Federal, state, and local laws often require landlords to disclose certain information and policies to tenants. Although these laws differ from location to location, they typically require landlords to make the disclosures before tenants move in. Some laws require landlords to include specific language directly in the lease or rental agreement.
Under federal law, landlords who manage buildings constructed before 1978 might have to provide tenants with disclosures about lead-based paint in the property. This is the only federally required landlord disclosure; all others are required by state or local law. (Note that states and cities might also require disclosures about lead-based paint.)
Many states require landlords to disclose:
Read your state's required landlord disclosure laws to find out what landlords must disclose where you live.
Some cities and counties require more detailed disclosures than what's required by state law. For example, New York City requires landlords to inform tenants of the building's and the rental unit's bed bug history for the past year. (New York City Administrative Code § 27-2018.1 (2024).)
In states that allow cities to pass rent control laws, local rent control ordinances typically require additional disclosures, such as the name and address of the government agency or elected board that administers the ordinance.
Many municipalities and counties have local ordinances online—search for the name of a particular city or visit State and Local Government on the Net. You can also check with the office of your city attorney, mayor, city manager, or county administrator.
Part of a landlord's responsibility to provide habitable premises includes the obligation to warn tenants about hidden (not obvious) aspects of the rental property that could cause injury or substantially interfere with tenants' safe enjoyment and use of the dwelling—for example, a warning that the building walls contain asbestos insulation which could become dangerous if disturbed. Depending on the applicable law, landlords may make these disclosures orally or in writing.
Keep in mind that some problems need to be fixed, not merely disclosed. A landlord who warns a tenant about a hidden defect, such as a faulty heater, remains legally responsible if the heater makes the rental uninhabitable or unreasonably dangerous.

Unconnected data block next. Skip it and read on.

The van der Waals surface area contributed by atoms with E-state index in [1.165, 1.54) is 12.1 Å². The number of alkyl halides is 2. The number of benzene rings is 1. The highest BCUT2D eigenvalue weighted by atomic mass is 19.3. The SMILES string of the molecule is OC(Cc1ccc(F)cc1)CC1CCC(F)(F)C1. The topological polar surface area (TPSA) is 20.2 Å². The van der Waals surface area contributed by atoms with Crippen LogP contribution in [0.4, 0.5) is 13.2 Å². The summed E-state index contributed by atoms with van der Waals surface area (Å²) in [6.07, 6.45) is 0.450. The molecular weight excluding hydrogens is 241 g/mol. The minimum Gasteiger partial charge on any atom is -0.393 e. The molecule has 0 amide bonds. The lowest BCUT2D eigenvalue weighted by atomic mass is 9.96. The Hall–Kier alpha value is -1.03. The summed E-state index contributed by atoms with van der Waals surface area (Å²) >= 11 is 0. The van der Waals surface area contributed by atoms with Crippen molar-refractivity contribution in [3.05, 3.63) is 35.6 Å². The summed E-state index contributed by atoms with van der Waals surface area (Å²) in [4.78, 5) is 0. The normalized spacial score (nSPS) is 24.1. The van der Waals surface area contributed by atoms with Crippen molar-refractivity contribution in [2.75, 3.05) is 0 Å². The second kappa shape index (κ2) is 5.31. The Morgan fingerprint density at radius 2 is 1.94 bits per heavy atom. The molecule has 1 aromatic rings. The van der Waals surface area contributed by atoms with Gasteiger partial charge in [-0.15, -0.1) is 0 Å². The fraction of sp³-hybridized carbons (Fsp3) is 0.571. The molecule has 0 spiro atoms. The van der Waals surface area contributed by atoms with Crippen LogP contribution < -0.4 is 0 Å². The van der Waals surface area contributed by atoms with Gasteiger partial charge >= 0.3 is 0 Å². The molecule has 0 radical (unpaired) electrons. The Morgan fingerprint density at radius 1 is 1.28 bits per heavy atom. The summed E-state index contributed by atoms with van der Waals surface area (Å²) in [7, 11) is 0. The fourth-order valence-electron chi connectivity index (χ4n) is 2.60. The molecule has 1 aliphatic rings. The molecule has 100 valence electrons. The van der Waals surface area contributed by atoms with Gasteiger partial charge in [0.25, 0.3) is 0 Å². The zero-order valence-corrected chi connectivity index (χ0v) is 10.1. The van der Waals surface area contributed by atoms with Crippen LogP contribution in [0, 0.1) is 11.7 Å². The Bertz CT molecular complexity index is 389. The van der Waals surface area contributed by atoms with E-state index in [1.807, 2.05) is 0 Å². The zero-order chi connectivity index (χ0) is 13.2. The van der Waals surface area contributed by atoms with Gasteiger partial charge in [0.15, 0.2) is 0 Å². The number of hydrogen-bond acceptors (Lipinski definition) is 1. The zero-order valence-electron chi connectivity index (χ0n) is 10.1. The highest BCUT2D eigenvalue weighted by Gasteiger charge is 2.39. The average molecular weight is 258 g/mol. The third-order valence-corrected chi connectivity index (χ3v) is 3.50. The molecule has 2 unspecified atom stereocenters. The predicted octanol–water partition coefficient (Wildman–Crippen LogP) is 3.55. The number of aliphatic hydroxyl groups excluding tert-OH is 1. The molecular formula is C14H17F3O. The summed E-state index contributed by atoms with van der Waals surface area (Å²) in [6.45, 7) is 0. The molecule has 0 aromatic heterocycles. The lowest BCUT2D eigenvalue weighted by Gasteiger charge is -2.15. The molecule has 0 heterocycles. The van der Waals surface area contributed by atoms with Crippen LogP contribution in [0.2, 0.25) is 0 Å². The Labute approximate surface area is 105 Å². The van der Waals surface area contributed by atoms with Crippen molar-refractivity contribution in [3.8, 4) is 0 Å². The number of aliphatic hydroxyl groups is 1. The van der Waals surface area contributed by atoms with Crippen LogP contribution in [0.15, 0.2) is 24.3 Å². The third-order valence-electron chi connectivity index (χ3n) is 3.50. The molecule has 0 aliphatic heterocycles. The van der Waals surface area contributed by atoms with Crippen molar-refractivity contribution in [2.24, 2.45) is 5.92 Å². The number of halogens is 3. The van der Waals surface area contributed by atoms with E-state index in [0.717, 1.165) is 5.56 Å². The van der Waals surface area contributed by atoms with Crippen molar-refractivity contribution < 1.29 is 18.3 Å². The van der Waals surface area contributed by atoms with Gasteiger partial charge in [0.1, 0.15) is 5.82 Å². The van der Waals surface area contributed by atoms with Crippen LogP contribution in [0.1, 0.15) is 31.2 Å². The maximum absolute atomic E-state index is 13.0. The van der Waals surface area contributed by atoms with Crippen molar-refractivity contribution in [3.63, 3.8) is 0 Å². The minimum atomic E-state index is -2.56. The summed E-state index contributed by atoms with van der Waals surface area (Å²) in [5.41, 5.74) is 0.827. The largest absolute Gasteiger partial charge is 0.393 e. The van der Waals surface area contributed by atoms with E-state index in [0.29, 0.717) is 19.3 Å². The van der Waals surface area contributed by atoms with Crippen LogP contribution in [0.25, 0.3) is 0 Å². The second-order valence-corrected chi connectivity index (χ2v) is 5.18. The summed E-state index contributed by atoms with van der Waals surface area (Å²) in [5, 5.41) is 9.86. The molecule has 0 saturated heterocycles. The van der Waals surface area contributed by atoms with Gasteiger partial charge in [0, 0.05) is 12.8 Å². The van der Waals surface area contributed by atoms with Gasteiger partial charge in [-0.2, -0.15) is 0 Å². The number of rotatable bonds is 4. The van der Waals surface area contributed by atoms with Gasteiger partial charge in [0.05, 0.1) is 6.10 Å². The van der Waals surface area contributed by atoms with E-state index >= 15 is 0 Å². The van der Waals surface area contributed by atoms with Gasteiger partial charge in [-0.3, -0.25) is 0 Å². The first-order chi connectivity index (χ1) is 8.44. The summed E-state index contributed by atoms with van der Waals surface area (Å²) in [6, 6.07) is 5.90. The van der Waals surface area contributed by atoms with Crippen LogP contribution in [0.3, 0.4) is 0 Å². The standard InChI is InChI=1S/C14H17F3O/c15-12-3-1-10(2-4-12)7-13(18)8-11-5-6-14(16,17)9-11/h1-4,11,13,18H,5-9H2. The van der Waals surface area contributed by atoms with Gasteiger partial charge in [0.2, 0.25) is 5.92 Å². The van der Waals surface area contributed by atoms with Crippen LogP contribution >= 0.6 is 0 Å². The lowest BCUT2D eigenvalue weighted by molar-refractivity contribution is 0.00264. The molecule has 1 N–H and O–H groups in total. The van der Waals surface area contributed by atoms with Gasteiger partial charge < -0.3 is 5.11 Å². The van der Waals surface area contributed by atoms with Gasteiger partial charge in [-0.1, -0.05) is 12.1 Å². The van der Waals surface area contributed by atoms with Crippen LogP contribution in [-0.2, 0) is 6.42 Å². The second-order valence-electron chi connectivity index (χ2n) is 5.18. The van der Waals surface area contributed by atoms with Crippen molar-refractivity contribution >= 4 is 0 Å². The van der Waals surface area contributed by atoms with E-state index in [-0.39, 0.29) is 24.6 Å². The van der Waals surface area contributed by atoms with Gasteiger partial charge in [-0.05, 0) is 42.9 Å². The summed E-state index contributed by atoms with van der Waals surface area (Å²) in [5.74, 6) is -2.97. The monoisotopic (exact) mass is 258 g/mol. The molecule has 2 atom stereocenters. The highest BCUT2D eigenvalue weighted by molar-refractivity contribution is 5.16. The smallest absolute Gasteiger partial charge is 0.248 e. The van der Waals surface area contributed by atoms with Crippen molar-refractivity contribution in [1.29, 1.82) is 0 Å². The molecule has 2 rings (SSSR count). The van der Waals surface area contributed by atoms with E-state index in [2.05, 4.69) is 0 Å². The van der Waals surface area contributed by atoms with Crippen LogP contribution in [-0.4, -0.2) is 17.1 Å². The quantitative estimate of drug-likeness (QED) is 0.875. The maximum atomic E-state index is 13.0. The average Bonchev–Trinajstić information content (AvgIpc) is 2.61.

The consequences to landlords who fail to make disclosures vary tremendously. Some disclosure statutes clearly lay out penalties, but many do not. When a statute doesn't specify consequences, general rules take over—tenants can sue (typically in small claims court) for the damages they have suffered as a result of the nondisclosure
Disclosure laws that contain penalty provisions usually aren't as difficult to enforce as those that don't. Often, tenants can lodge complaints with a government agency, which in turn can impose penalties such as fines or the revocation of the landlord's rental license (if applicable). Tenants should note, though, that disclosure laws typically don't allow self-help remedies, such as breaking the lease or withholding rent.
Several disclosure laws carry specified monetary penalties. At the top of the list is the federally-required disclosure of lead paint hazards. First violations can result in a "notice of noncompliance" from the federal government, which gives landlords additional time to notify tenants. Civil and criminal fines of up to $21,018 per violation are also possible. (24 C.F.R. § 30.65 (2024).)
Some disclosure statutes provide for "actual damages," which is an amount intended to compensate the tenant for calculable damages, such as lost work, moving expenses, or doctors' bills. For example, many states require landlords to disclose to tenants whether they will end up paying for common area utilities, such as heat and electricity. Failure to explain these arrangements commonly carries a penalty of actual damages, which, for example, could be the cost to the tenant of paying for these utilities.
The violation of some disclosure laws will result in consequences that aren't monetary. For example, many states require landlords to disclose the property manager's identity and contact information. Typically, these statutes provide that if the landlord doesn't provide this information, the tenant won't be penalized for paying rent to or delivering legal notices and demands to the person who negotiated the lease rather than the officially designated person.
Nolo's Every Landlord's Legal Guide goes into detail on why landlords must disclose certain information, and includes a state-specific chart of required landlord disclosures.
Nolo's Every Tenant's Legal Guide breaks out how tenants can deal with challenging landlords and what steps they can take when their landlord doesn't follow the law.